The hole in the ozone layer over Antarctica last week reached its largest size since 2015. It is the third straight year the hole has reached more than 24.8 million square kilometers. That is a bit larger than the size of North America.
But experts say that, in general, the hole is getting smaller year by year.
“The overall trend is improvement. It’s a little worse this year because it was a little colder this year,” said NASA Goddard Space Flight Center Chief Earth Scientist Paul Newman.
Cooler-than-normal temperatures high in the atmosphere over the southern polar areas increased clouds. And the clouds release chlorine and bromine chemicals, Newman said. These chemicals react with the ozone and break it apart.
Some experts say the cooler air above Antarctica is the result of climate change. Even though heat-trapping carbon from coal, natural gas and oil make Earth’s surface warmer, the upper atmosphere gets cooler. But Newman said the ozone area above Antarctica might be too low to be cooled by climate change.
Some scientists worry that climate change will start affecting efforts to reduce the ozone hole. “The fact that the stratosphere is showing signs of cooling due to climate change is a concern,” said Martyn Chipperfield. He is an atmospheric scientist at Britain’s University of Leeds.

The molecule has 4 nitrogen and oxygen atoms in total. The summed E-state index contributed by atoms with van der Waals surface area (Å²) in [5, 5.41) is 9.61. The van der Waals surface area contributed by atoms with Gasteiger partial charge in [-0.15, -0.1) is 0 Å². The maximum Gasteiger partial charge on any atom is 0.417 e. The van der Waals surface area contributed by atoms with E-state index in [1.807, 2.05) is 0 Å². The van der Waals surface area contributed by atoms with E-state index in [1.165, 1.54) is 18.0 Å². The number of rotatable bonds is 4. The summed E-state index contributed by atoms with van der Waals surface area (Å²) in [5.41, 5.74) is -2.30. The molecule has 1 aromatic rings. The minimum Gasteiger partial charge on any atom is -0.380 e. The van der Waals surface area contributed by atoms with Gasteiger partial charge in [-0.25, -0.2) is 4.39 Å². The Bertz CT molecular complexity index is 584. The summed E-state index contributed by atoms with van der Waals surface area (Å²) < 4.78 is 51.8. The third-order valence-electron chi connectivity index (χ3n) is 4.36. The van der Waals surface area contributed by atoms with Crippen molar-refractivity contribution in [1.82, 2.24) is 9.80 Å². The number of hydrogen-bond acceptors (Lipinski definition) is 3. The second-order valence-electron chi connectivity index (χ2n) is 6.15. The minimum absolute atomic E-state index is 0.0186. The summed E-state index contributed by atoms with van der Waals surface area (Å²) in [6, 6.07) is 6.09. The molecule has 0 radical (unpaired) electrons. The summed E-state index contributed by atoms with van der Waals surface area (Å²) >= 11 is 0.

In 1987, the world agreed to an important treaty called the Montreal Protocol. The treaty banned ozone-destroying chemicals. It took many years to see the effects of the treaty. That is because some of the chemicals that destroy ozone, such as CFC11, can stay in the atmosphere for decades.
Chlorine levels are down almost 30 percent compared to their highest level 20 years ago, Newman said.
University of Colorado’s Brian Toon noted that large fires in Australia and the addition of huge amounts of water from January’s undersea volcanic burst are new factors that may be affecting the ozone hole.
I’m Dan Friedell.
Seth Borenstein wrote this article for the Associated Press. Andrew Smith adapted it for VOA Learning English.
Words in This Story
trend -n. a developing pattern over time
polar -adj. relating to the far northern or far southern regions of the earth and extreme cold
protocol -n. rules or standard customs for the way of doing something
decade -n. a period of ten years
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